Continuing with our recap, I see social collapse as avoidable, but not in all places. In many places, the task is to reconstitute society before the first three stages run their course, and it may already be too late. But this is where we need to make a stand, if only to be remembered for something more than the sum total of our mistakes.
Lastly, cultural collapse is something that's almost too horrible to contemplate, except that in some places it seems to have already happened, and is being masked by the various institutions that still exist, for the time being. But I believe that a lot of people will come around and remember their humanity, the better parts of their natures, when dire circumstances force them to rise to the occasion.
Also, there are some intact pockets of culture here and there that can be used as a sort of cultural seed stock. These are communities and groups that have seen some adversity in recent times, and have some social cohesion left over from the experience. They may also be those who made certain conscious decisions, to simplify their living arrangements in order to lead saner, more fulfilling lives. We must do all we can to avert this final stage of collapse, because what is at stake is nothing less than our humanity.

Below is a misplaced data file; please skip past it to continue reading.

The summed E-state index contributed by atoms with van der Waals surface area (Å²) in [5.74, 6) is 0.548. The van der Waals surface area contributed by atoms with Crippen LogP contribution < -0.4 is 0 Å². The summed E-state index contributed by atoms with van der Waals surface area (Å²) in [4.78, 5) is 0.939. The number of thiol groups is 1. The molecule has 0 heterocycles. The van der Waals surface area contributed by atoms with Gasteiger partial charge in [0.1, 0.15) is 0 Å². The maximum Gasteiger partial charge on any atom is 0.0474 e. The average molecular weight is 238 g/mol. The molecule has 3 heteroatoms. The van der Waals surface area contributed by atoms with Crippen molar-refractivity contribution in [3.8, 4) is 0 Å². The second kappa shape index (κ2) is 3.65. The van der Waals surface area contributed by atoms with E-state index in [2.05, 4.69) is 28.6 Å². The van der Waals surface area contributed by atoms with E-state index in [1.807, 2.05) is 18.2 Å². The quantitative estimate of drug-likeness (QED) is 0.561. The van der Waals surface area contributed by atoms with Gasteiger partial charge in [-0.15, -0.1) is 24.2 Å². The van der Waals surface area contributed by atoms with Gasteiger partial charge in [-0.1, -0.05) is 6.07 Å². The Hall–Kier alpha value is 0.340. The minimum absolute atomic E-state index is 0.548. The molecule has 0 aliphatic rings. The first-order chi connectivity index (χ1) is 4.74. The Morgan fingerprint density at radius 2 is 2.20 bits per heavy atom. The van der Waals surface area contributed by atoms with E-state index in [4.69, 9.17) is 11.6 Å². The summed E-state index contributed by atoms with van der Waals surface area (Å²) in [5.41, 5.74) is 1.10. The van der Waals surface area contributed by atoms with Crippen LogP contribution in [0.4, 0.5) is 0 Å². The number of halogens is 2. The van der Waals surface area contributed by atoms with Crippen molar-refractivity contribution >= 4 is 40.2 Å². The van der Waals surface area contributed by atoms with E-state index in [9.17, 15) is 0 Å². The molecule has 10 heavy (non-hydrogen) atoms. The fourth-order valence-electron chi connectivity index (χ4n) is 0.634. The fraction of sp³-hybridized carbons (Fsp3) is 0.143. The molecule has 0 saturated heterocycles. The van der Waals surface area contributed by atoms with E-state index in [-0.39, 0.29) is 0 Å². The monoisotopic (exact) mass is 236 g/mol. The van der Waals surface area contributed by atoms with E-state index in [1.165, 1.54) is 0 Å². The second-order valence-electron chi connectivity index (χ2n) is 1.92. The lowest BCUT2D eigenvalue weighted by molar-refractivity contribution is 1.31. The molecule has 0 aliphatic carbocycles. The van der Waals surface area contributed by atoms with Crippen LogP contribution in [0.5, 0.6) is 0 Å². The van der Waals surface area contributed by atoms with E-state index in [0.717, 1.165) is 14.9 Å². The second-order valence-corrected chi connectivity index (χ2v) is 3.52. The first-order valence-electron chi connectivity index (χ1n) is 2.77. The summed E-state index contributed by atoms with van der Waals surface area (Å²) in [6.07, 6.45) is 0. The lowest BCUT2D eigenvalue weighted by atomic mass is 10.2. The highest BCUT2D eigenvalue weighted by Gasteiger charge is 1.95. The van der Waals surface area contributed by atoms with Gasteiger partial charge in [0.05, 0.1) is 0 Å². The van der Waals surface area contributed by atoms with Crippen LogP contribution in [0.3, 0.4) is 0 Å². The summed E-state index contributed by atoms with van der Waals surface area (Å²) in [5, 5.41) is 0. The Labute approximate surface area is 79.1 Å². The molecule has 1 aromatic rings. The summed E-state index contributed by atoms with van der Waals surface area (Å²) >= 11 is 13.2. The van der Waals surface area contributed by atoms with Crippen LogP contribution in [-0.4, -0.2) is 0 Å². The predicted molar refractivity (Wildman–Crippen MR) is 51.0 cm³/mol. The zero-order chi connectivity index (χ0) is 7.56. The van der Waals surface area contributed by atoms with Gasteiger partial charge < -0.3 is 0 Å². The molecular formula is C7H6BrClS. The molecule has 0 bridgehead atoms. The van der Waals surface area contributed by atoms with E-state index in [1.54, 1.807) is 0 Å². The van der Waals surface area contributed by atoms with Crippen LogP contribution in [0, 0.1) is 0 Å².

I hope that, if you have been following along, by this point this slide is self-explanatory. Collapse is not one monolithic thing. Each kind of collapse requires a response, be it jumping clear ahead of time, sitting it out, or opposing it with all you got. At this point, if anyone in this room got up and tried to tell us what to do to avoid financial collapse, we would probably find that quite funny. On the other hand, if we stand by and let social and cultural collapse unfold, then what's the point of any of this?
That's all. Thank you for listening.